On a morning we could sleep in, we woke up early. The rhythm has become early to bed and early to rise. This isn’t every pilgrim’s rhythm but we have settled into and it was working well for us. So by 7:40 a.m. we were making our way out of Cacabelos and further along the Way.
Early on we came to the official marker that we were only 200 kilometers away from Santiago. Then we were back into active vineyards until we reached Villa del Bierzo. Alone this stretch we came across a house on a hill, surrounded by the vineyard. It was white and stood out in the landscape in a way that guaranteed it would be one of the most photographed houses along the Camino.
As we walked by, a Spanish couple were coming down a different path. They were well dressed and were obviously locals, maybe even owners of the vineyard. They were also yelling at each other in Spanish. I said, “good morning” to them in Spanish and wished them a Buen Camino. They ignored me but stopped yelling at each other. At least for a moment as we pilgrims walked by.
At Villafranca del Bierzo we faced a choice. First we chose the path that looked easiest but then realized it would be following the highway and we’d be walking beside traffic and road the whole rest of the way. Then we opted to retrace our steps and take an alternate path, maybe an older path. That way led up. And up. We walked a long time and expended a lot of energy before we had walked one kilometer.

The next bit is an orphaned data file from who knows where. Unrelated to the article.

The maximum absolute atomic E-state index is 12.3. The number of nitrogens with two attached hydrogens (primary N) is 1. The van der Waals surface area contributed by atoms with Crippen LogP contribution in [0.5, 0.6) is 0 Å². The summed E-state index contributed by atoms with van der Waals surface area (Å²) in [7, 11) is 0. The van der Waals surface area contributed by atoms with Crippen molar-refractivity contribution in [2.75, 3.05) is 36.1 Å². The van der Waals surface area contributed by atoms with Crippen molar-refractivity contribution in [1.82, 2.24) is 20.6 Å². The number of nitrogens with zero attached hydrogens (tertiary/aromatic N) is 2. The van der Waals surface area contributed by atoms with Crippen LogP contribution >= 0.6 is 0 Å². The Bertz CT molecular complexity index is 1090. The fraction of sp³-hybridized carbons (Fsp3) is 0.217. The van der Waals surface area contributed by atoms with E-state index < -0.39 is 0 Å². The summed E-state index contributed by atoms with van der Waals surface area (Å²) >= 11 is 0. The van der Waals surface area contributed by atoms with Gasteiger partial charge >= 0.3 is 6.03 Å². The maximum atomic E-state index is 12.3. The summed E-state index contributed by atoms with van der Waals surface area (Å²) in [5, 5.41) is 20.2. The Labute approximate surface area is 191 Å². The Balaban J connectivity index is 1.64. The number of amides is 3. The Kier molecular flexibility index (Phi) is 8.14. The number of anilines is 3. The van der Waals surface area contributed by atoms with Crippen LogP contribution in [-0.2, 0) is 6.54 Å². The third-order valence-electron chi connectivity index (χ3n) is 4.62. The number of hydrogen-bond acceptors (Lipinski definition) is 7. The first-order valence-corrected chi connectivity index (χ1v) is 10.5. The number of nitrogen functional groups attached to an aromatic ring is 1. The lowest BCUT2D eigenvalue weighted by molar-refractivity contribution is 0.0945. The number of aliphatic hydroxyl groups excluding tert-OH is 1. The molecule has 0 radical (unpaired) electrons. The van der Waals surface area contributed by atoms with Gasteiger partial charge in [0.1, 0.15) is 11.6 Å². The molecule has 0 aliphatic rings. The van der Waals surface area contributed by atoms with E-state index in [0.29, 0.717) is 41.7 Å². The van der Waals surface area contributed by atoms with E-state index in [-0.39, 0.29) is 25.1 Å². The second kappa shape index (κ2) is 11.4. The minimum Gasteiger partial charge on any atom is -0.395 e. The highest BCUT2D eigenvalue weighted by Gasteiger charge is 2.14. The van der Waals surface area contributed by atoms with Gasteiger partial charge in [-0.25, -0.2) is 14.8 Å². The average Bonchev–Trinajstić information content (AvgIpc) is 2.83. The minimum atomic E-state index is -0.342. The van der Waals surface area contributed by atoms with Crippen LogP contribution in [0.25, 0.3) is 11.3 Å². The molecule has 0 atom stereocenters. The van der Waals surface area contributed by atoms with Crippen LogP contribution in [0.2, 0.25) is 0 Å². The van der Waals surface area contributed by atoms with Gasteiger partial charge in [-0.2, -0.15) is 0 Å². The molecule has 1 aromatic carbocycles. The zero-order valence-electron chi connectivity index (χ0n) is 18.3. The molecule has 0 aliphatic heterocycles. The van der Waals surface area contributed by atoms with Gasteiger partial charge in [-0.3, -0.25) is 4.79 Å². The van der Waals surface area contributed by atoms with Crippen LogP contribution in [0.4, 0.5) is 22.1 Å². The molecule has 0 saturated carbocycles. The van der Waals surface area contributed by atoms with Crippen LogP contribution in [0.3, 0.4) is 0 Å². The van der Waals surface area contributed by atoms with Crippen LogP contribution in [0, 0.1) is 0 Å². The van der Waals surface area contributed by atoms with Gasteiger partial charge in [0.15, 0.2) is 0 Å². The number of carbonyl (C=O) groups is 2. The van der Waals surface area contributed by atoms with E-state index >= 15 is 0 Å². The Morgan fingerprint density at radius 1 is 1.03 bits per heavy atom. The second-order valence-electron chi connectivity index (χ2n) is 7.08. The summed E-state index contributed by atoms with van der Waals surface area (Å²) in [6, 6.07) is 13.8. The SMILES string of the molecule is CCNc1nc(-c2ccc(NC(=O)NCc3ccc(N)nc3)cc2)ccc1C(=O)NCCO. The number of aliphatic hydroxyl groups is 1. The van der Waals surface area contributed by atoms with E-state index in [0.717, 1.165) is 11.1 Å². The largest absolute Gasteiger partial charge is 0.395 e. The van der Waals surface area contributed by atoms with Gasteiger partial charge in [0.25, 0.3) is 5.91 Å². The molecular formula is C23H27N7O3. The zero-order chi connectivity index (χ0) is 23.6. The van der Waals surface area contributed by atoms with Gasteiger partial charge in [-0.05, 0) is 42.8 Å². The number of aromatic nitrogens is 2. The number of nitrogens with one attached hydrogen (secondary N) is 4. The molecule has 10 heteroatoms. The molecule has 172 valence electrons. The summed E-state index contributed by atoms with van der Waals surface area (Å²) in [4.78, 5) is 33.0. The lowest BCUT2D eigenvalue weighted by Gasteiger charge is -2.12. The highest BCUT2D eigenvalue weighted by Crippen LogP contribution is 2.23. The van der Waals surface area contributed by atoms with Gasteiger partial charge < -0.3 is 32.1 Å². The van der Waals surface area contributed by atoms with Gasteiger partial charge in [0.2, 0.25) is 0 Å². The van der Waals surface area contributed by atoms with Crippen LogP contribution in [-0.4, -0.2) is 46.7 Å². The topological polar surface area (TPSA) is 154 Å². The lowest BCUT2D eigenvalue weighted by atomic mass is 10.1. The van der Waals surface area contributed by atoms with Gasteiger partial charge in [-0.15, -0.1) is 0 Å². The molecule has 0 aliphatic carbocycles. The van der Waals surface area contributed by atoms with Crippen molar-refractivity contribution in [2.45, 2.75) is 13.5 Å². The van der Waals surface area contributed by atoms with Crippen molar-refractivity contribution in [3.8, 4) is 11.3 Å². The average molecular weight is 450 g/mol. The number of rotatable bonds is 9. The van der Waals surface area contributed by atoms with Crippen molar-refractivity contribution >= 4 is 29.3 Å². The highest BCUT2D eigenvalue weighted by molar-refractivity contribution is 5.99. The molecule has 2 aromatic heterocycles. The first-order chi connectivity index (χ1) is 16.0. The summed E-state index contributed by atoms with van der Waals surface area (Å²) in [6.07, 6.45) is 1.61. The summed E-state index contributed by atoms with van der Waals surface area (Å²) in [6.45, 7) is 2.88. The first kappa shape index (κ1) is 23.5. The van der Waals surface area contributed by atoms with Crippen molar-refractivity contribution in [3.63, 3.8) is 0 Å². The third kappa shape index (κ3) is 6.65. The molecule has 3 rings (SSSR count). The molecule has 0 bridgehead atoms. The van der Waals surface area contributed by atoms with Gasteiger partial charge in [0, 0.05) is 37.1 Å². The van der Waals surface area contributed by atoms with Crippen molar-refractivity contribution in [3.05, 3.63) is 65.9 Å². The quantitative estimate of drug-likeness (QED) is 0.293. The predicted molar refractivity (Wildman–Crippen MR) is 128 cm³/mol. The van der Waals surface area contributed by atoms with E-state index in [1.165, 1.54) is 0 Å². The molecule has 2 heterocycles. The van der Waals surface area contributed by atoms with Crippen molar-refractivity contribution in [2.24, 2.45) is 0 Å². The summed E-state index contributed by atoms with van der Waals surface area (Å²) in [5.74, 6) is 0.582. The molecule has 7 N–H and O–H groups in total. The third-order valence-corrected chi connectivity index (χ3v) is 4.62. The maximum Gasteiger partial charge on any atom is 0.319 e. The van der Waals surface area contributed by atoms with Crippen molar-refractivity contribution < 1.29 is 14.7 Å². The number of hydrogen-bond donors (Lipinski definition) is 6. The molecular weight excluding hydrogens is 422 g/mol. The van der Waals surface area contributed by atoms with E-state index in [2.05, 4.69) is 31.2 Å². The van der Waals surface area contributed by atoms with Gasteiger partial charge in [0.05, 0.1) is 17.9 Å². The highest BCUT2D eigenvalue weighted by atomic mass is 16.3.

But once we were up we were rewarded by the view. It felt like the road less taken. We say six other pilgrims on this way. Eventually we found ourselves not only surrounded by beauty but covered by rain. The way forward got wet and muddy. It was a longer way but we were compensated. Slipping in and out of conversation with God seems so easy on the Way. It felt like God was walking with me in ways that were new and tangible.
We arrived at Trebadelo, high above the town. As we descended and found our Albergue we also realized we were tired, soaked and very hungry. We walked back out to the edge of town near the highway and when in to a restaurant that seemed uninterested or unwilling to have our business. It could have been time of day or it could have been that we looked like drown rats but eventually we were seated and we were through our first basket of bread and onto our second. We enjoyed a filling meal and then made our way to our albergue for the night which felt like an old inn that was being run by a delightful woman who welcomed us in and made us feel at home.
Some of my Camino lessons from this day were:
1) Your goal is always further away than it looks – BUT – you will get there if you don’t give up.
2) Sometimes the hardest way provides the greatest rewards.
3) Sometimes the dodgiest exteriors hide the greatest treasure.
My final note on this day was, “It is hard to believe that 2 weeks today, Bill will be home and I will be in Ireland. And life will get complicated again. Things stay pretty simple on the Camino.”